I really hold a lot of respect for their unique style of art. It’s very difficult to design websites, especially something so complex. I find their title holds a lot of power, plus the fact their native language isn’t English and misses out on a large audience.
A beautiful creative design agency which features deep, rich colors for many of their user interface components. Again you’ll find their core links and navigation trails towards the top of the site.
The parallax component is able to demonstrate unique coordinates to hold pieces of information. This style of design features a dashboard or desktop setting. Users are guided along with the links to areas where they can find company information, contact details, and example works.
Tennessee Trails & Byways
I absolutely adore the Tennessee travel website. They feature some beautiful parallax animations and even offer a brief tutorial right before the site loads. Granted it’s not difficult to work through their site but it does help the technology-impaired.
There’s a huge amount of information placed within the site. Many of the attractions listed hold Facebook pages which are linked directly from the site. All popups contain real-text and are developed under jQuery. The page actually features many menus, all of which are utilizing powerful flyout and sub-page animation techniques.
I love the digital vector artwork assigned to Mush. Their branding is adorable and really stands out amongst the many other websites. Featured prominently as a parallax background you can see the motion of trees and hanging branches in the forest.
You’ll notice Mush has included a brief demo video for their app. It’s featured on Windows Phone 7 and utilizes a lot of cool graphics engines! As always you’ll find brief contact information and links towards the bottom footer section.
Whip your website
Whip Your Website is a neat application with some bright features. You can enter a URL into the address bar to mess around with their layout. It’s all built on HTML5 and features a few custom jQuery effects. It’s a neat place to play around with if you’ve got 15 minutes!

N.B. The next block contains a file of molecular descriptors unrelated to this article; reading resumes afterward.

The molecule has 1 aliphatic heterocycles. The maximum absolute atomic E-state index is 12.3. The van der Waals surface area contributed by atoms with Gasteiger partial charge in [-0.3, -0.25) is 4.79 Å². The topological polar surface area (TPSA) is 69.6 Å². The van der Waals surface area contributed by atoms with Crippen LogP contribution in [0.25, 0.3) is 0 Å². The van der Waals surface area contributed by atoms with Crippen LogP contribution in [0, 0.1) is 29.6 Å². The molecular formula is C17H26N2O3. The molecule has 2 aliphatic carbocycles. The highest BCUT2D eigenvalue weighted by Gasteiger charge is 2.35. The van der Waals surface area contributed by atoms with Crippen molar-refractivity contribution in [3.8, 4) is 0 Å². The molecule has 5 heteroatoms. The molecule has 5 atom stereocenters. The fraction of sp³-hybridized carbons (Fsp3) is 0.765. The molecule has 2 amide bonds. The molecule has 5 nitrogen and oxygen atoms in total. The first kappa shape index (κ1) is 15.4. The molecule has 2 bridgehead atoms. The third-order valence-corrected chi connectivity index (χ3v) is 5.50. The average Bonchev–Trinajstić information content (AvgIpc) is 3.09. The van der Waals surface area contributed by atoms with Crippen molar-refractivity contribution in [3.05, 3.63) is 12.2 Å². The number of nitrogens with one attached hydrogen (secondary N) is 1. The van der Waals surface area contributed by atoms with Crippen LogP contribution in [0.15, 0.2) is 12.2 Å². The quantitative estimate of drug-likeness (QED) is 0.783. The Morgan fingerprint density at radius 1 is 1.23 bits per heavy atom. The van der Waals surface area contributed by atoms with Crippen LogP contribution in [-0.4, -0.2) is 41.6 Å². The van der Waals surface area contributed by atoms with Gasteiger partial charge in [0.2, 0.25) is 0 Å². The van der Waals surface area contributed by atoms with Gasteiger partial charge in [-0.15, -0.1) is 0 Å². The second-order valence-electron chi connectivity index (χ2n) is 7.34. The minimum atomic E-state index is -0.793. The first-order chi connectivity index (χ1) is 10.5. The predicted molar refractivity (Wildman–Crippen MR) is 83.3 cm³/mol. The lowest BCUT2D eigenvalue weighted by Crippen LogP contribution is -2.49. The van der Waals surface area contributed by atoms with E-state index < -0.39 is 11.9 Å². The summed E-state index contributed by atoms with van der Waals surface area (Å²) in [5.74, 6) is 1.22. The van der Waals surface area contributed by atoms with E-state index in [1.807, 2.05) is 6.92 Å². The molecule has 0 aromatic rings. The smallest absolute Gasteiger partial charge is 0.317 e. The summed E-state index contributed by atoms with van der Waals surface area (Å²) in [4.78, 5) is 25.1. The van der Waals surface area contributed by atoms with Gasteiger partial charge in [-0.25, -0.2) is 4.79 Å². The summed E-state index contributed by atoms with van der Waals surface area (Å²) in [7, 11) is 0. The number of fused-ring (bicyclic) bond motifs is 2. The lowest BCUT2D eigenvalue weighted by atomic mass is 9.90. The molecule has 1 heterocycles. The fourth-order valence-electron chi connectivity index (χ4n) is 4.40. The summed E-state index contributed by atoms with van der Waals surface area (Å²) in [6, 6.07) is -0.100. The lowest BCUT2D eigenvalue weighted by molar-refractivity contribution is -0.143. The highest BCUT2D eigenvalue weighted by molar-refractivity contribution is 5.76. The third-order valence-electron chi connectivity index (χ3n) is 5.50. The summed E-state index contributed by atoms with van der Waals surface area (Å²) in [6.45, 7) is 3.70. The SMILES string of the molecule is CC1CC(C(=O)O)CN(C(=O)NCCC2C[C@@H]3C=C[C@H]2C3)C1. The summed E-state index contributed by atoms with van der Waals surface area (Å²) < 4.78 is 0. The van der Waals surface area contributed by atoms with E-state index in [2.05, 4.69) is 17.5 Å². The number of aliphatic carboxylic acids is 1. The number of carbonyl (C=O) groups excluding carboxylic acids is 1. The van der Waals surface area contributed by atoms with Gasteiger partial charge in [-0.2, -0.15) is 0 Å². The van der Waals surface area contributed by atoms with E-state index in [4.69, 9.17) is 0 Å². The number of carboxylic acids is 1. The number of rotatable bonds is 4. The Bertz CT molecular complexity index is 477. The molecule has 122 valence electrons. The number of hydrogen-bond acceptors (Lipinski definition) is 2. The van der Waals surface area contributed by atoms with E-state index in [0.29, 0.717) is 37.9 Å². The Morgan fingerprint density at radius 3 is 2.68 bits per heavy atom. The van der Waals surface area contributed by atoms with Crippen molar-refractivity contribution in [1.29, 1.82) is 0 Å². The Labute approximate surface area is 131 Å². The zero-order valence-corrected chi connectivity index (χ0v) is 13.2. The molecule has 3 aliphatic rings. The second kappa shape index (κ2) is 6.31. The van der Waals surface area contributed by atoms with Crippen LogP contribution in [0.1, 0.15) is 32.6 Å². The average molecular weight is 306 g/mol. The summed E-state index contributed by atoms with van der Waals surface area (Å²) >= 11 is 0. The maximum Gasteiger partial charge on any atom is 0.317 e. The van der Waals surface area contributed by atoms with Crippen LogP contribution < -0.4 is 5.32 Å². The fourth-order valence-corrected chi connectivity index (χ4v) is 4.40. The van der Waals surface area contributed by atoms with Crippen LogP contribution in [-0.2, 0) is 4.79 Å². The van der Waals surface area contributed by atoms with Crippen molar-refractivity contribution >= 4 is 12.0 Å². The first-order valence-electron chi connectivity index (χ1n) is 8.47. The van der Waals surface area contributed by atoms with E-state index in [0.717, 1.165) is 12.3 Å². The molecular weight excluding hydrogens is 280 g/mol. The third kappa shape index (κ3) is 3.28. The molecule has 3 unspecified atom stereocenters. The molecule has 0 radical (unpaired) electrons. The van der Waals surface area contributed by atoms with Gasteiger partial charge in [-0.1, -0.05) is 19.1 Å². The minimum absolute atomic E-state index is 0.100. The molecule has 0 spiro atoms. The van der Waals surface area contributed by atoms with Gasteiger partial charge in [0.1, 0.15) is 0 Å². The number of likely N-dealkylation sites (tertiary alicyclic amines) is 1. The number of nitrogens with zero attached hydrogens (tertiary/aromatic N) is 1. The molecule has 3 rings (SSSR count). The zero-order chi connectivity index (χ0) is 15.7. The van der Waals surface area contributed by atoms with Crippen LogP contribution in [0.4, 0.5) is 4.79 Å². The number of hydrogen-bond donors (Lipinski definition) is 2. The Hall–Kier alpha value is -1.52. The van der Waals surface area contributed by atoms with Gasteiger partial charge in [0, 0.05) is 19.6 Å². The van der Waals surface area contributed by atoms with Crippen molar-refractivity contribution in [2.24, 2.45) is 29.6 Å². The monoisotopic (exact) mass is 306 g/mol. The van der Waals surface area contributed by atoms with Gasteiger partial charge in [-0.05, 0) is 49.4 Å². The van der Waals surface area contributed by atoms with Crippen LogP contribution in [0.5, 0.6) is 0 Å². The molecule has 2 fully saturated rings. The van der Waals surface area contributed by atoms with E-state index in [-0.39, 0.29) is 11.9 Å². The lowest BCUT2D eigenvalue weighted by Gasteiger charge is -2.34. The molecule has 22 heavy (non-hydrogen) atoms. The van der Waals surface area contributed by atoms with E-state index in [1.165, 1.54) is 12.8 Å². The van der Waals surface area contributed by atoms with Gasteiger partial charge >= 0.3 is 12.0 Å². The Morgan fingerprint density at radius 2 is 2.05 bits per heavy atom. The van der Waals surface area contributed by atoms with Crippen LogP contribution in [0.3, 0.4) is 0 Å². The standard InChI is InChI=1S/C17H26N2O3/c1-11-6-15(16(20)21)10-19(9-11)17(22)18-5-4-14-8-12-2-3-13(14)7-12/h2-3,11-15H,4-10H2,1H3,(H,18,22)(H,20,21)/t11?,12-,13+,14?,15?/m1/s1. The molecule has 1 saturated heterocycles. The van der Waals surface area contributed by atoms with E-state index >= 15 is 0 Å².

Dhype isn’t the epitome of parallax designs, although it does feature a vibrant interface. I personally love the background effects. It’s funky, and really adds to the companies personality.
Most of the site links will display popups or slide pages. These include contact details and portfolio works. Since the site is low on pages it makes navigation a breeze! It’s difficult to get lost, which is good since all the information you need is focused front and center.
The creative energies placed into Netlash’s design is extraordinary. I love their use of dashboard style navigation as it brings so many of the background images to life.
You are able to scroll vertically throughout the different pages. This allows for navigation without links or jQuery sliders and also demonstrates how everything can be crawled on a single page. You’ll also notice contact details and company information change backgrounds, which presents the appeal that you’ve visited a new page.
The portfolio below includes so many fascinating user interface tweaks. The background music is pleasant and doesn’t interfere with browsing the layout. In fact I’d argue it’s a beautiful accent to the overall site theme.
This is accompanied by a discography of musical works and other information about contacts. All their information is also displayed in jQuery windows without reloading the page. This saves a lot of energy in the long run and leaves users feeling inspired.
It appears as Gable is run through a jQuery engine with blackbox popups. These are commonly used to hold image galleries and small bits of page information. The navigation menu can be found within their parallax gallery of artwork – although it is a bit confusing.